A recent internet acquaintance of mine has some opinions of his own as to how “theologically open” a seminary or Christian university ought to be. Everything sounds good on the surface of his post but I must admit that I disagree with almost all of it.
There seems to be undergirding the entire post a vision of the Church or “Christianity” as a unified body. Now on a dogmatic, especially a pneumatological level, this is true in some sense (this would of course be contested by the Eastern and Roman Catholic Churches) but in our lived lives it is quite simply false: We are divided by a myriad of issues from confessions to political bodies – (I am here endorsing wholeheartedly Ephraim Radner’s understanding of Christian division).
Thus it is difficult to conceive in any meaningful sense what a “merely” “Christian” seminary or university would look like. The Nicene Creed can function as a solid enough base to flesh out a basic confessional unity in most Christian contexts but when considering seminary especially, it becomes far more complicated as to whether or not such a base is truly sufficient to serve the needs of our unique churches. What hath Geneva to do with Canterbury?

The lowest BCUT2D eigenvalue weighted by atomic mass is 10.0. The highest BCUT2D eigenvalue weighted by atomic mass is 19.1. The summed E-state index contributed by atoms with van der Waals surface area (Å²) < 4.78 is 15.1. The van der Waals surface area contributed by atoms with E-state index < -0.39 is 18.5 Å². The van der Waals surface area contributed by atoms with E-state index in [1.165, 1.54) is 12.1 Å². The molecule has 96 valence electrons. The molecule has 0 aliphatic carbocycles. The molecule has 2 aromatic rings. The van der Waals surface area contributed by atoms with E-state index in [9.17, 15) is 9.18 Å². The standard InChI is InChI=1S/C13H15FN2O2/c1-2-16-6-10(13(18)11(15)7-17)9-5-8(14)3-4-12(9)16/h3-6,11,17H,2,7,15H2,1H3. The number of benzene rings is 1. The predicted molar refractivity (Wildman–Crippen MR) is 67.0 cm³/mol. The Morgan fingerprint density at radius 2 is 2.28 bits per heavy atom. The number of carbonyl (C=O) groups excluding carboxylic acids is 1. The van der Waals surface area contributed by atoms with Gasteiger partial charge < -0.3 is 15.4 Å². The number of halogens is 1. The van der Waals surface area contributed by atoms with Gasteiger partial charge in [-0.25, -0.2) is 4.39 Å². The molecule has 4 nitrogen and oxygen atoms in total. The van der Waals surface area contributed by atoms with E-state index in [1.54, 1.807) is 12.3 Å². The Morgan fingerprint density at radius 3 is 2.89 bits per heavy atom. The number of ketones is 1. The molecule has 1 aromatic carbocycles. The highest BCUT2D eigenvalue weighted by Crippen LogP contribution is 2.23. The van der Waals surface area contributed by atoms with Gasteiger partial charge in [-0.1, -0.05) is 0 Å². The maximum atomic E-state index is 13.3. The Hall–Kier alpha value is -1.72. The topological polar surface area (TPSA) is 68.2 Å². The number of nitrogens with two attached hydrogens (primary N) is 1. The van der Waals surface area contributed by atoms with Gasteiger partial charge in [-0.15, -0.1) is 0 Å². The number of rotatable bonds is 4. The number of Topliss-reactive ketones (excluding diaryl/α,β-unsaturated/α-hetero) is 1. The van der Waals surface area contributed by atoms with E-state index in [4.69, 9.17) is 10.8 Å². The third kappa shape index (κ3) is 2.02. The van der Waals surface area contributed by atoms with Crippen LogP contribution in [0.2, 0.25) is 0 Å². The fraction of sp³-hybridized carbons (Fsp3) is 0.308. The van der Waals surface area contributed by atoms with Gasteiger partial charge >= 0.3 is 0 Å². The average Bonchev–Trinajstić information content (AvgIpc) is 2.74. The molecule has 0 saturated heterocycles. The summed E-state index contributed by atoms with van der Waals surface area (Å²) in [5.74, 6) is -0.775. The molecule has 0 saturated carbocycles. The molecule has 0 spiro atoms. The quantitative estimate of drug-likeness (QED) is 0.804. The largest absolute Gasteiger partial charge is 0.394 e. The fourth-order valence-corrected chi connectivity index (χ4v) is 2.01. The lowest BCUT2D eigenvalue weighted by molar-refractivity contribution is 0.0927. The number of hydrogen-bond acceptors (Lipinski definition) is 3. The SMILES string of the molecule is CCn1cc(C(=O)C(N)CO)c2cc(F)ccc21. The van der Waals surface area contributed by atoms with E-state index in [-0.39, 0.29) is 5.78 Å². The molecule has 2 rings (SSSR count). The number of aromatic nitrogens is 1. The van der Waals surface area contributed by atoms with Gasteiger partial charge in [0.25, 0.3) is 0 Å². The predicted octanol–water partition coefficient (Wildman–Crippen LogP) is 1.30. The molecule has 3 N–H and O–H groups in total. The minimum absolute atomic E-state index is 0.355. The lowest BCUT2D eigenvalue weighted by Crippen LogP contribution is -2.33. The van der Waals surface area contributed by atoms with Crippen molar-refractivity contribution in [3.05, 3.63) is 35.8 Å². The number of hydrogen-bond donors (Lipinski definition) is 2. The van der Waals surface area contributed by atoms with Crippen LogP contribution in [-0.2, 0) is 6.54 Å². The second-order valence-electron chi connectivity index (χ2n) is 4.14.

The complex Christian cocktail that has resulted from the “Ecumenical Movement” as well as the utter failure of western protestantism to sustain anything like a distinct Christian confessional unity becomes clear in conversations like this. This confusion has several strains currently expressing themselves in our churches, I’ll mention four: 1) Most evangelical don’t have much in the way of any theological identity. They don’t know or recite the creeds, they don’t catechize and they don’t like homosexuals. So long as they sing modern worship choruses and preach 45 minute sermons they feel that they get along fine. 2) Many older churches such as the Mainline still maintain a sense of their historic identity but there is a significant toleration of theological diversity such that there is a widely acknowledged reality of the dissolution of a coherent evangel. 3) Also within the Mainline but also in many Emergent and certain evangelical churches there is a repudiation of confessional unity and a glorification of diversity. 4) There are the hold-the-line or buckle-down-and-fight groups.
I admit this is reductive but on a generic level I think it holds. Within churches we are bound to find any of several of these so I don’t pretend that they are watertight between groups.
I am of the opinion that theological identity is essential to evangelism, discipleship and unity. It follows, as I’ve mentioned before, that I think you should teach what you believe. This of course sounds ridiculous coming from an Episcopalian 🙂
Now… All this and yet I agree that closing off creative and inquisitive theology can be utterly destructive. Honestly, at this point, I’m absolutely clueless as to how to hold these two things together in a balance, historic theological identity and faithful theological response. Or rather I have an idea of how it can work in churches structured according to historic catholic order but no idea how it can work between churches. Whatever the case, Methodists should pump out Methodist pastors and Lutherans Lutherans, anything else just creates a muddle.